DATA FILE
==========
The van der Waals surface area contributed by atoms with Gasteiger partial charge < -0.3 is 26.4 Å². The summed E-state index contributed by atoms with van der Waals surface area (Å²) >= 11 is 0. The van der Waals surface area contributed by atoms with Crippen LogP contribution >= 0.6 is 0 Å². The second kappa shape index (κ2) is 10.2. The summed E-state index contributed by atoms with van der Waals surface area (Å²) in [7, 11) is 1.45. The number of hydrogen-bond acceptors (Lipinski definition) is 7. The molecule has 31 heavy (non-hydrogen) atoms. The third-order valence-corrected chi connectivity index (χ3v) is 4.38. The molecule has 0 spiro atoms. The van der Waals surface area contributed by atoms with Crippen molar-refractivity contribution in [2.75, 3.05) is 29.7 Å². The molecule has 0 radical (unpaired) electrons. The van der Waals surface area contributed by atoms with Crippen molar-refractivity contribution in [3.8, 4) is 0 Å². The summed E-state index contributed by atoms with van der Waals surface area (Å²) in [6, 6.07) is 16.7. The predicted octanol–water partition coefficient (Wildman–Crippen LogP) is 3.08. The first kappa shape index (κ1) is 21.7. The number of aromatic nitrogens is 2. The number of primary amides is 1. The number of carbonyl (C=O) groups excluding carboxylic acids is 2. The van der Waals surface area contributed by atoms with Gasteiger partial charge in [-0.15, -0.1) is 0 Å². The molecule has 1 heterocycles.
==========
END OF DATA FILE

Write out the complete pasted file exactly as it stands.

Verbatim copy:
The van der Waals surface area contributed by atoms with Gasteiger partial charge < -0.3 is 26.4 Å². The summed E-state index contributed by atoms with van der Waals surface area (Å²) >= 11 is 0. The van der Waals surface area contributed by atoms with Crippen LogP contribution >= 0.6 is 0 Å². The second kappa shape index (κ2) is 10.2. The summed E-state index contributed by atoms with van der Waals surface area (Å²) in [7, 11) is 1.45. The number of hydrogen-bond acceptors (Lipinski definition) is 7. The molecule has 31 heavy (non-hydrogen) atoms. The third-order valence-corrected chi connectivity index (χ3v) is 4.38. The molecule has 0 spiro atoms. The van der Waals surface area contributed by atoms with Crippen molar-refractivity contribution in [2.75, 3.05) is 29.7 Å². The molecule has 0 radical (unpaired) electrons. The van der Waals surface area contributed by atoms with Crippen molar-refractivity contribution in [3.8, 4) is 0 Å². The summed E-state index contributed by atoms with van der Waals surface area (Å²) in [6, 6.07) is 16.7. The predicted octanol–water partition coefficient (Wildman–Crippen LogP) is 3.08. The first kappa shape index (κ1) is 21.7. The number of aromatic nitrogens is 2. The number of primary amides is 1. The number of carbonyl (C=O) groups excluding carboxylic acids is 2. The van der Waals surface area contributed by atoms with Gasteiger partial charge in [-0.15, -0.1) is 0 Å². The molecule has 1 heterocycles.